Afghan Women's Writing Project

March 14, 2013

This is AS IT IS. I’m Caty Weaver.

On the show today … we tell about some a writing program for women in Afghanistan and a private school in Washington, DC, for poor African-American girls.

The Afghan Women’s Writing Project was founded three years ago. The goal is to change the image of women in Afghanistan. Kelly Jean Kelly reports on how Afghan women are using computer and language skills to tell their own stories.

Zahra is in her twenties. She teaches English to children who live at an orphanage. She also writes about Afghan girls’ life experiences and hopes.

American writer Naomi Benaron helps Zahra write her poems and stories. Ms. Benaron reads from one of Zahra’s poems, called “Daughter of War.”

“…I will try
I will stand for my right
I will break the silence
I will show my power
And I will bring peace
In my country once again.”

Zahra is one of about 100 writers in the Afghan Women’s Writing Project. The stories and poems are published on a website. The group also connects Afghan writers with other writers around the world who help them with their ideas and skills. American journalist and writer Marsha Hamilton founded the project in 2009. That was 10 years after her first visit to Kabul.

“It’s important for a certain kind of survival to tell your own story, to tell it out loud.”

Recently, the project moved into a building in Kabul. Now, women writers not only can meet on the Internet —
they can also meet in person.
“I feel I’m not alone. There needs to be change.”
That was Mahnaz. She joined the project three years ago. One of
her poems is called “Legitimizing Inequality.” It describes how women become victims of cultural and religious beliefs.

“They use our body, then Mock our beauty and call us weak.
We are not infidel.
We are different but equal.
We are women
Strong in our faith and ability.”

Mahnaz wants to continue writing. She dreams of writing books and becoming a novelist. In Washington, DC, the majority of African-American public school students do not complete their education. Many leave the system before they even reach high school. A private Roman Catholic school in the city is seeking a different educational experience for African-American girls.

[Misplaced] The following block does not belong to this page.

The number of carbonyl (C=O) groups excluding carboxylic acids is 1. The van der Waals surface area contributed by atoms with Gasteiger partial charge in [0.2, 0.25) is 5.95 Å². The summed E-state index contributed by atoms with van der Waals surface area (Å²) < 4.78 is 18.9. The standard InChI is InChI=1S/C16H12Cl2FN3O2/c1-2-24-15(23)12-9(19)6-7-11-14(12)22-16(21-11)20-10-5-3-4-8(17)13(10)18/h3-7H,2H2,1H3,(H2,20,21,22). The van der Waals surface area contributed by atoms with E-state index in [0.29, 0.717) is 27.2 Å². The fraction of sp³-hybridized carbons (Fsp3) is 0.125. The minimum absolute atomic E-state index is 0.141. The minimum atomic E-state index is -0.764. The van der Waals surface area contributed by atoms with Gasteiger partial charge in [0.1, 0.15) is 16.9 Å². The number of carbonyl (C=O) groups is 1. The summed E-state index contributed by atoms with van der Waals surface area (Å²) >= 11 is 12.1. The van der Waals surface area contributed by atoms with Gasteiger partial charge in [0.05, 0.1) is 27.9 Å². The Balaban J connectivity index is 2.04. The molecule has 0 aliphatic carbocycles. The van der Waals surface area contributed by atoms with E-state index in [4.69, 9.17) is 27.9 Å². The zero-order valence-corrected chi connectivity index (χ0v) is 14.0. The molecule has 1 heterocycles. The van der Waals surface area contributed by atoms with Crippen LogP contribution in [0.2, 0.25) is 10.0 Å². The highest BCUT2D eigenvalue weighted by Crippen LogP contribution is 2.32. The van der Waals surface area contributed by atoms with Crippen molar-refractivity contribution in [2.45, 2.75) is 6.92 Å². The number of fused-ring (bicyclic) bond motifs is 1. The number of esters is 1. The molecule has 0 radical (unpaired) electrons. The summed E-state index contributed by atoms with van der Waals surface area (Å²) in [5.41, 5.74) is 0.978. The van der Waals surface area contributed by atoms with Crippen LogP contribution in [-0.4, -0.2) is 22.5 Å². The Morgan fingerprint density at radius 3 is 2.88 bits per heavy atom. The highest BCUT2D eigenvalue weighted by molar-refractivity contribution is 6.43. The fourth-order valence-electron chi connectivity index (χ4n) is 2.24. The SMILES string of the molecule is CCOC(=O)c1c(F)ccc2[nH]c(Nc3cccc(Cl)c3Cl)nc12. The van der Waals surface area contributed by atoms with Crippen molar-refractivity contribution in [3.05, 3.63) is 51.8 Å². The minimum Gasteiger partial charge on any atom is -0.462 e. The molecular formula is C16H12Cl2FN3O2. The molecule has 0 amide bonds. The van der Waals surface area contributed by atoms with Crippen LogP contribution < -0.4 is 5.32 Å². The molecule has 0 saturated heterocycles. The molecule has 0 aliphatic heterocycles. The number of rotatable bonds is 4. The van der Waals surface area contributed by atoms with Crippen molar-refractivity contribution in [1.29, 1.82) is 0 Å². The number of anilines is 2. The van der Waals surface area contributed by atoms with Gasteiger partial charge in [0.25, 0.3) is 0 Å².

One hundred students attend Washington Middle School for Girls. They come from poor families. Many of the girls are raised by a single parent or grandparent.

Sister Mary Bourdon opened the school 14 years ago. Private donors pay most of the costs.

The school is in a community where pregnancy rates among young women are high. Many girls may leave the school early.

Sister Mary Bourdon says her plan was for the school to intervene in young lives, pointing them toward a happier adulthood.

“One of the first things is to get the teachers who can excite them about learning. They get personal individual attention.”

Class sizes are small, giving teachers like Kelly Lockard a chance to work with students one at a time.

“If I’m able to develop that relationship with them, and if they’re able to feel comfortable with me, that helps with the intrinsic motivation, and it helps with them just relaxing and being comfortable to be able to ask whatever questions they need to ask about math or about life.”

She says this kind of atmosphere helps the girls develop a desire to learn.

A student named Makayla wishes there were more schools like hers.

“It provides you with a good education. It helps you be the best that you can be.”

Ninety percent of the students at the Washington Middle School for Girls finish high school. That compares with less than 50 percent at public schools in the city.

And that’s AS IT IS for today. I’m Caty Weaver.

You have probably heard about the dangers of driving while using a cell phone. Well, apparently, walking and talking (or texting) is also risky. June Simms tells us all about the growing problem of distracted walkers on tomorrow’s show.